CJI Bobde's One Year At Office: A Look At Pending Cases Involving Serious Constitutional Questions

Manu Sebastian

18 Nov 2020 4:26 AM GMT

  • CJI Bobdes One Year At Office: A Look At Pending Cases Involving Serious Constitutional Questions

    As the Chief Justice of India S A Bobde completes one year at the office on November 18, it is worthwhile to have a look at major cases involving substantial constitutional questions, which are awaiting adjudication by the Supreme Court.The Supreme Court has come under considerable criticism for not showing a sense of urgency in deciding several cases of vital national importance such...

    As the Chief Justice of India S A Bobde completes one year at the office on November 18, it is worthwhile to have a look at major cases involving substantial constitutional questions, which are awaiting adjudication by the Supreme Court.

    The Supreme Court has come under considerable criticism for not showing a sense of urgency in deciding several cases of vital national importance such as the petitions challenging the revocation of the special status of Jammu and Kashmir, the constitutionality of the Citizenship Amendment Act and the validity of electoral bonds.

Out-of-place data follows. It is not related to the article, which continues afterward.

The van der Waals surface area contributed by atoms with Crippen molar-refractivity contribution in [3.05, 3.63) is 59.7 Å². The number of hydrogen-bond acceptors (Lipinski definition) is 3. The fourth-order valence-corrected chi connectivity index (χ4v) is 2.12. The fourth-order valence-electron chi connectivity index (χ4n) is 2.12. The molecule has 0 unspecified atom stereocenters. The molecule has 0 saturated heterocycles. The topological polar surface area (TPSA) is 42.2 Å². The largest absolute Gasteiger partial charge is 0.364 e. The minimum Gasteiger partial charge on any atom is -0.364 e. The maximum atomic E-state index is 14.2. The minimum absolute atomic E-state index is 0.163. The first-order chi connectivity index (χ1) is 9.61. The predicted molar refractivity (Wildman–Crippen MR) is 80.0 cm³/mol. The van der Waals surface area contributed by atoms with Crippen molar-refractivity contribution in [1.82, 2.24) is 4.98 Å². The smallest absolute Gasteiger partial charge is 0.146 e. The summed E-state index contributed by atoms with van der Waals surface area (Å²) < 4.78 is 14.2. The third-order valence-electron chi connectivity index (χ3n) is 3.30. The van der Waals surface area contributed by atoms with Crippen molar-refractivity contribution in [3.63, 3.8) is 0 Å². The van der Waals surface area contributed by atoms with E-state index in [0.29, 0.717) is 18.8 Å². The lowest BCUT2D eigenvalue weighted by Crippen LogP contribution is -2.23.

The Citizenship Amendment Act, passed by the Parliament in December 2019, was the first major issue which the incumbent CJI had to deal with soon after assuming office

    The Citizenship Amendment Act and the announcements about the National Register of Citizens triggered off mass civilian protest movements across the country, which was sought to be brutally suppressed by the State through the invocation of Section 144 orders, police crackdowns, internet shutdowns etc.

    The changes to the core concepts of Indian citizenship and the uncertainties about the National Register of Citizens and the anxieties about its apparent precursor the National Population Register sent the country into a state of turmoil. Over 140 writ petitions were filed in the Supreme Court by different parties across the nation challenging the CAA-NPR-NRC.